Things naturally become more complicated when issues of fact or mixed fact and law enter the picture. Pure issues of fact justify a level of deference to the tribunal. In creating the tribunal, the legislature has expressed its will that the tribunal be granted a fact-finding role. At the same time, the separation of powers does not necessarily require courts to make findings of fact, and unlike matters of law that typically point to a single correct interpretation, findings of fact tend to be more discretionary in nature, and often require the trier of fact to weigh conflicting evidence. As such, a court’s deference to the tribunal’s findings of fact will not ordinarily offend the rule of law principle. On the other hand, where a tribunal’s findings of fact are palpably wrong or unreasonable, the result will be, in effect, a misapplication of the law, and thus of the legislature’s enactment.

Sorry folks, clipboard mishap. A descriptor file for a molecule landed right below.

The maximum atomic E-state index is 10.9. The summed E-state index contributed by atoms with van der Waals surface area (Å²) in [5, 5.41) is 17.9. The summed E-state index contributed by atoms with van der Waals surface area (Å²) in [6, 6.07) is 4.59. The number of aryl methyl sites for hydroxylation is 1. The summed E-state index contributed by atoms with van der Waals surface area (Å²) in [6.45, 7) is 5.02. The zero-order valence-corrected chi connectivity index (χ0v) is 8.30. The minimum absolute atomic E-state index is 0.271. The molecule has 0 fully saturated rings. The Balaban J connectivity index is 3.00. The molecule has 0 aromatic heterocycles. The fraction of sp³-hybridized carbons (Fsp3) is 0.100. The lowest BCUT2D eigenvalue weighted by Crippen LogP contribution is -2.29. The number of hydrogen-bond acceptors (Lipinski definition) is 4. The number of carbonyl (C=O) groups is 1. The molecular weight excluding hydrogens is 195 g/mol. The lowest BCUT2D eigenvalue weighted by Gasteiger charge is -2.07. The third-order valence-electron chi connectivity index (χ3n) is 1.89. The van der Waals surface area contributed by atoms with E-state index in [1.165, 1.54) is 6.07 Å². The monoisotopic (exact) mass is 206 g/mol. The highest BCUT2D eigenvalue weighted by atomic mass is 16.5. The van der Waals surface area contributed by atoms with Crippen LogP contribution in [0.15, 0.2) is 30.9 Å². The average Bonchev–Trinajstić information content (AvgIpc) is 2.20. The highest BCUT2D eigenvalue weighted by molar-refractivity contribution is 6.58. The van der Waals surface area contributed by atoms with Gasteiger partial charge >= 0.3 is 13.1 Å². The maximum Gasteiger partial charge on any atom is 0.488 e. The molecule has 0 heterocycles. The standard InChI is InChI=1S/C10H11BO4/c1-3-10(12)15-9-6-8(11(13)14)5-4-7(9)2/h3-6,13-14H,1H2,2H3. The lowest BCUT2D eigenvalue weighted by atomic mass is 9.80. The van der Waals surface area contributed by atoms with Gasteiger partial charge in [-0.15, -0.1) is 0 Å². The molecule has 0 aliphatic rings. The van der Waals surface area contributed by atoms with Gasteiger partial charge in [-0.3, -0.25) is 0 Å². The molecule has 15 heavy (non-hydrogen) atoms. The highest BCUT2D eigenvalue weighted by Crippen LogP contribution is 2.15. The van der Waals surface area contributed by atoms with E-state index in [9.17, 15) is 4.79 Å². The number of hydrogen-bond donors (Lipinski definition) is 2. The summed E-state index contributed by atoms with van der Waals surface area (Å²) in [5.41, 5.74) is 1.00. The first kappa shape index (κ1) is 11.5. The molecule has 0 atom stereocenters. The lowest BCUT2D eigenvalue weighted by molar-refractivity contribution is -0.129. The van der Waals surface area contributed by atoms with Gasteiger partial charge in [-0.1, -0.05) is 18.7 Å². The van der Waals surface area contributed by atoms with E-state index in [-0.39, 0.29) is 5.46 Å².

For example, under the Workplace Safety and Insurance Act (“WSIA”), a worker will not be entitled to sue a “Schedule 1” employer if he or she is injured in the “course of employment”. Much ink has been spilled on what the phrase “course of employment” means in law. The tribunal’s jurisprudence on the issue has been somewhat inconsistent and unpredictable precisely because there is no uniform “correct” standard that has come from an appellate court (this doctrinal inconsistency is another problem with a “reasonableness” standard on questions of law). But even if an appellate court established the correct test or framework to be applied and followed in all future tribunal cases, individual decision makers could still make grossly unreasonable findings of fact to tip the result in one direction or another (for example, finding that the employer was supervising the worker’s activity – and thus the worker was acting in the course of his employment – when there is no evidence of supervision). Administrative tribunals should be granted discretion to make findings of fact, and the purpose of judicial review should not be to conduct a hearing de novo. But by the same token, a tribunal should not be permitted to accomplish indirectly what it cannot do directly. If a tribunal makes findings of fact that are not supported by the evidence and these unreasonable findings change or colour the result, then the tribunal has effectively made its own law, and, in so doing, has failed to execute the will of the legislature. The principle of legislative supremacy therefore not only permits but requires the courts to review and overturn these unreasonable findings of fact.